Reader Response, Vol. 4, Issue 38

After Etiquetteer’s column on personal solicitation two weeks ago, some readers responded with thoughtful solutions: Dear Etiquetteer: I have a budget for charitable donations and part of it is to support my friends in their choices. Some friends agree that they do not want more stuff (two days of being hosts of a yard sale convinced them) and so I make donations in their honor to charities I know they support. I give money to a local university to help students perform public service, and to the charity that any friend or acquaintance supports through marathons, bikeathons, etc. I find that being able to thank my coworkers, friends and acquaintances for the opportunity is a much better solution than having to decline gracefully. Etiquetteer responds: Your generosity and prudence are to be commended. Etiquetteer has noticed for years that knowing one’s friend’s likes and dislikes goes far in selecting gifts. You are to be commended for observing that some of your friends actually prefer what might be called a non-gift and acting accordingly. Dear Etiquetteer: I have some standard responses memorized for those seeking money for causes:
  • UNKNOWN TELEPHONE CALLLERS: As this is no doubt a telemarketing firm, offer nothing more than a curt interruption of "I do not respond to telephone solicitations. Please add this number to your Do Not Call List. Goodbye."
  • PEOPLE WHO HAVE FOUND YOU AN EASY TOUCH: "My financial advisor has put me on a strict budget since the market has gone down. At the first of the year, he allows a certain amount that I must not go over; and right now, that amount is spent. I hope you'll call me when times are better."
  • FRIENDS AND FAMILY WHO HINT FOR MONEY: Go overboard in agreeing with them about how difficult "things" have become. For example, one person might hear your thoughts on the utility bills: "Isn't it awful? How do they expect those of us in reduced circumstances to pay all that? I, myself, have been thinking of calling the Relief Agency and asking for help." You might end with ... "I hope you haven't had to cut your pledge to the Church, but of course that's between you and God."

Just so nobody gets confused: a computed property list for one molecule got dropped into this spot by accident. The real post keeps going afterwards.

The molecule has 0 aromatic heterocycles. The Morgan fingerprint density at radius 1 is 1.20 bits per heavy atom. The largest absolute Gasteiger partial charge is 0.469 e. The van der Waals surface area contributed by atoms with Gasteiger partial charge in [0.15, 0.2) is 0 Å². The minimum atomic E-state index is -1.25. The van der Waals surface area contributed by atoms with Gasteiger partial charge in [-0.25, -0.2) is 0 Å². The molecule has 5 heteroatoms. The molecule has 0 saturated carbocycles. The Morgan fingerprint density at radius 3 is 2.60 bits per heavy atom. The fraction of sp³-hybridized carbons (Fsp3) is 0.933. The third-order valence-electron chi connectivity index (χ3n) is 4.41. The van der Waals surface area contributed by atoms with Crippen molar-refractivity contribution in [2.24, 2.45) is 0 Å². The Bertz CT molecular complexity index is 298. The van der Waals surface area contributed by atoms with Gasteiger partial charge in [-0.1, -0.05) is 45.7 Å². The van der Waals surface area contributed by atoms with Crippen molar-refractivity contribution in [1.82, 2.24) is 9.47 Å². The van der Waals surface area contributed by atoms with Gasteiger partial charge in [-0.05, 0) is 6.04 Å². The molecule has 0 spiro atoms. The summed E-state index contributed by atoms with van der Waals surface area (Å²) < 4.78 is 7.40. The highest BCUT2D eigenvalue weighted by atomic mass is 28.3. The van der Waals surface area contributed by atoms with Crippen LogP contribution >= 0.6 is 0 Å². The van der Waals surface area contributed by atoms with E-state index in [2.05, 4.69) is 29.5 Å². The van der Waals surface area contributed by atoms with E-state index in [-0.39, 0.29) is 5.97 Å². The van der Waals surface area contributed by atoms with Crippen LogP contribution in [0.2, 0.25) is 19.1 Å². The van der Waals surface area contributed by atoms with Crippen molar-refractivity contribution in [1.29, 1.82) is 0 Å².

If you remember that nobody likes to be grouped with the indigents, it's easy to respond. As for the dolt who puts linen napkins in dirty plates, there's no need to be polite. Unless this idiot is blind and cannot see what other guests are doing with their napkins, simply watch Cousin Zebulon and when he starts his act, speak in a loud voice, "Cousin Zebulon! Please don't do that! I have to wash that napkin." There is absolutely no need to spare the feelings of people like Zebulon if he has had the opportunity to learn better.Etiquetteer responds: Etiquetteer could not agree more with the way you nip solicitations in the bud, but must remind you of the age-old dictum that a guest can do no wrong. Publicly humiliating one's errant cousin at the dinner table -- tempting though it seems! -- would embarrass everyone there, not just Zebulon himself. Etiquetteer continues to believe that finding a quiet way to keep him from soiling the linens unnecessarily remains the best way.

EXAMPLES FROM THE DAILY LIFE OF ETIQUETTEERFrom the Department of Shut Up and Eat, Etiquetteer lashes out at two old men who darn near ruined a beautiful dinner dance the other night. Guests ordered tickets and indicated their meal choices six weeks in advance for this private club event. Many, Etiquetteer included, selected "Filet Mignon with Bearnaise Sauce." You wouldn’t think this would be a problem, would you? As Etiquetteer’s table was being served (ladies first, in Perfect Propriety) some faces began to fall. Murmurs of concern were exchanged between couples. "It isn’t rare," Etiquetteer heard one lady tell her husband. This did not prepare Etiquetteer for the vehemence of this man’s response when the waitress came to serve him. Before his plate even touched the table he boomed at her "I want RARE!" Didn’t his poor sainted mother ever teach him to say "please"?The poor waitress fled like a startled rabbit in the face of that, but worse was to come. Another poisonous octogenarian loudly declared "I want rare without the sauce!" as soon as a waitress came within earshot. When a sauceless filet was produced he cut into it and then vigorously protested that it was not rare. Later still, when the waitress returned with the last steak available and the information that the kitchen never cooked meat rare, the diatribe REALLY began, cowing the rest of the table to silence. "This is the worst damn food," etc. etc. Etiquetteer was mighty tempted to tell him that a lot of hurricane victims would be mighty glad to have a filet on their plate, even if they did think it overdone.So, long story short, a lovely evening reduced to a shambles by two dietary divos. Enough! If you’re going to be that fussy about your food you might as well stay home.

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